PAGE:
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Note: In the following i'm going to use t as a time variable [s] and x as a spatial variable [m].

I'm currently working with the Discrete Fourier Transform (DFT), in order to get frequency information about my input signal. To be more precise, i am using the Fast Fourier Transform (FFT) for computational efficiency, using pythons numpy.fft package to do that.

When applying a DFT to a discrete signal of N-point, one transforms those N signal points to N transformed points. Simply speaking, each of those complex numbers we obtain from the DFT represent the a certain frequency of the signal, so one thing one has to be aware of is to properly calculate the spacing in the frequency space, in order to correctly correlate the DFT coefficients to specific frequencies.

For example: When i have a time signal f(t) at N discrete points, each with a constant spacing of dt, then i can calculate the spacing in frequency space $\Delta\omega = f_s/N$, where $f_s= 1/dt$ is the 'sampling rate' and N the number of signal points. This can be achieved easily with the fft-built in function (python) 'fftfreq': https://docs.scipy.org/doc/numpy/reference/generated/numpy.fft.fftfreq.html which outputs an array in frequency domain with the above mentioned correct frequency spacing up to the 'Nyquisit Limit', when being applied to a time domain vector.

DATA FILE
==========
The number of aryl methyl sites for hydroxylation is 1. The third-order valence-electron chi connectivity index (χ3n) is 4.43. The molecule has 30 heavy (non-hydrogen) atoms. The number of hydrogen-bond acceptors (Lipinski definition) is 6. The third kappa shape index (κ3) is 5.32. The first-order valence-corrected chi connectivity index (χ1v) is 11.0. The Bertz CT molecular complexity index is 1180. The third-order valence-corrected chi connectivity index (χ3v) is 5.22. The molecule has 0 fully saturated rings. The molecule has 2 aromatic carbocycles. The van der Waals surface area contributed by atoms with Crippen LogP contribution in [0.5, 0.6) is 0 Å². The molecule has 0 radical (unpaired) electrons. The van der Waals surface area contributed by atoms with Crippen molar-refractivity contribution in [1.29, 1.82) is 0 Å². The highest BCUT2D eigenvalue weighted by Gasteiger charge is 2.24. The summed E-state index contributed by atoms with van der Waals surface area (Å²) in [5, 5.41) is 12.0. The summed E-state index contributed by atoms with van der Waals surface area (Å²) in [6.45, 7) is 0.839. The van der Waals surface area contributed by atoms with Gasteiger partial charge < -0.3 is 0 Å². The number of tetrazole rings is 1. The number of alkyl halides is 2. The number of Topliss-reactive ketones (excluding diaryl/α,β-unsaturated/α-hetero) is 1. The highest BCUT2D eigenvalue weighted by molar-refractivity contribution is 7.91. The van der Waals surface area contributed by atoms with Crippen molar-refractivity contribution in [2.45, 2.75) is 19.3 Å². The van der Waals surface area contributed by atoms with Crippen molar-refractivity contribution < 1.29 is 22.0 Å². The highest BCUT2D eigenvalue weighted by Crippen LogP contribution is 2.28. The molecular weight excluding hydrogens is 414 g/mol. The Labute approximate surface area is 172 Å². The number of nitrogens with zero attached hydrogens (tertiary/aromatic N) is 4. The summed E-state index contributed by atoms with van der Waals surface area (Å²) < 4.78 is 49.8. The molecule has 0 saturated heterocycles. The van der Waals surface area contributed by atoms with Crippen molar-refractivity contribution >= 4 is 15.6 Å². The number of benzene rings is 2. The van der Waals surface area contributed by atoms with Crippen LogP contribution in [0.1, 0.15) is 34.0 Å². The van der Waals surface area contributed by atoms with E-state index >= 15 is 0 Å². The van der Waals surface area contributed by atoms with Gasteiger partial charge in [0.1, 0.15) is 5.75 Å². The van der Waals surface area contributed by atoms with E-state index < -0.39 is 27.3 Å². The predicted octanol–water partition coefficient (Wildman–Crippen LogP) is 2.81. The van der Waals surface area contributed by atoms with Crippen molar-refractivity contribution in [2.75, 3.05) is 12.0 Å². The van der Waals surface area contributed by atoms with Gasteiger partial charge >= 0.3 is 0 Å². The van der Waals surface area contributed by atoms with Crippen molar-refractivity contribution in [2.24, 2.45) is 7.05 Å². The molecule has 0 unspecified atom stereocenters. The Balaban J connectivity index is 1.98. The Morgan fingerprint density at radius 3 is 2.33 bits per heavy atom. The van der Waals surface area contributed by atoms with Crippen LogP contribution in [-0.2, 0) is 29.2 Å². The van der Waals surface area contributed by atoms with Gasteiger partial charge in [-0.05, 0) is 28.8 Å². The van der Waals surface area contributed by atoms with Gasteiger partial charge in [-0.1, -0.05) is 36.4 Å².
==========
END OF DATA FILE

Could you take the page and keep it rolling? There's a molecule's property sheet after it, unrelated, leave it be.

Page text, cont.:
My issue comes in, when i do not have a time signal f(t), but rather a spatial signal f(x). Now, after applying a Fourier Transform (or rather a DFT), the signal does not gets transformed to frequency space $\omega, [1/s]$, but to reciprocal space $k, [1/m]$, correct? That is, since we have a signal in space, the resulting 'frequencies' now measure the number of periods per space unit [1/m]. But how am i dealing with this fact considering my DFT calculation?

Looking at the Nyquisit Limit yields: $\omega_{Ny} = \frac{1}{2 dt}$ or in k-space $k_{Ny} = \frac{\pi}{\Delta x}$, respectively. So obviously, i have to calculate the k-domain (i.e. the spacing in k-sapce) differently when having a f(x) signal, instead of f(t). How do i calculate the k-spacing? Given the fact, that the Nyquisit-Limits only differ by a factor $2\pi$, i would naively say, that the k-spacing can by calculated with: $$ \Delta k = \Delta\omega\cdot 2\pi = \frac{2\pi}{dt\cdot N} $$

Am i missing something, or is this the correct k-spacing when transforming a spatial signal f(x)? In that case, the corresponsing python fft-method 'fftfreq' would have to be adjusted in terms of that factor, right?

Thanks for any help.

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